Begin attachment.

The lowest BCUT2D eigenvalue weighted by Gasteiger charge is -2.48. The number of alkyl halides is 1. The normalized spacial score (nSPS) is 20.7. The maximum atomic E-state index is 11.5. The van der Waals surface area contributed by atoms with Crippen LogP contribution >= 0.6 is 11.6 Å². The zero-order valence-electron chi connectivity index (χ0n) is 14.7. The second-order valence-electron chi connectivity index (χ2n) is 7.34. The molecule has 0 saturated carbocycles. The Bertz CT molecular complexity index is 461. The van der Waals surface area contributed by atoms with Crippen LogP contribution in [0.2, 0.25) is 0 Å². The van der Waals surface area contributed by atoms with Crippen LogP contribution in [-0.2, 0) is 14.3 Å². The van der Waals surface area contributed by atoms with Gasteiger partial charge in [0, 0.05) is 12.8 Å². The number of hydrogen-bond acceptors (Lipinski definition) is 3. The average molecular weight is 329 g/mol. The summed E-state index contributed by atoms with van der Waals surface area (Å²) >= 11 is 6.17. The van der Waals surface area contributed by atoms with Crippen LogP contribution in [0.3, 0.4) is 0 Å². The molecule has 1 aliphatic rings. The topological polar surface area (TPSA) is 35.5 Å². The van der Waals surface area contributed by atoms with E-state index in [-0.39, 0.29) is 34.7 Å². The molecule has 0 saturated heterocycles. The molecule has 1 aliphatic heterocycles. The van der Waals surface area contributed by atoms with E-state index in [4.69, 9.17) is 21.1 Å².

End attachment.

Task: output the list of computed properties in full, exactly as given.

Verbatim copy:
The lowest BCUT2D eigenvalue weighted by Gasteiger charge is -2.48. The number of alkyl halides is 1. The normalized spacial score (nSPS) is 20.7. The maximum atomic E-state index is 11.5. The van der Waals surface area contributed by atoms with Crippen LogP contribution >= 0.6 is 11.6 Å². The zero-order valence-electron chi connectivity index (χ0n) is 14.7. The second-order valence-electron chi connectivity index (χ2n) is 7.34. The molecule has 0 saturated carbocycles. The Bertz CT molecular complexity index is 461. The van der Waals surface area contributed by atoms with Crippen LogP contribution in [0.2, 0.25) is 0 Å². The van der Waals surface area contributed by atoms with Crippen LogP contribution in [-0.2, 0) is 14.3 Å². The van der Waals surface area contributed by atoms with Gasteiger partial charge in [0, 0.05) is 12.8 Å². The number of hydrogen-bond acceptors (Lipinski definition) is 3. The average molecular weight is 329 g/mol. The summed E-state index contributed by atoms with van der Waals surface area (Å²) >= 11 is 6.17. The van der Waals surface area contributed by atoms with Crippen LogP contribution in [0.3, 0.4) is 0 Å². The molecule has 1 aliphatic rings. The topological polar surface area (TPSA) is 35.5 Å². The van der Waals surface area contributed by atoms with E-state index in [-0.39, 0.29) is 34.7 Å². The molecule has 0 saturated heterocycles. The molecule has 1 aliphatic heterocycles. The van der Waals surface area contributed by atoms with E-state index in [4.69, 9.17) is 21.1 Å².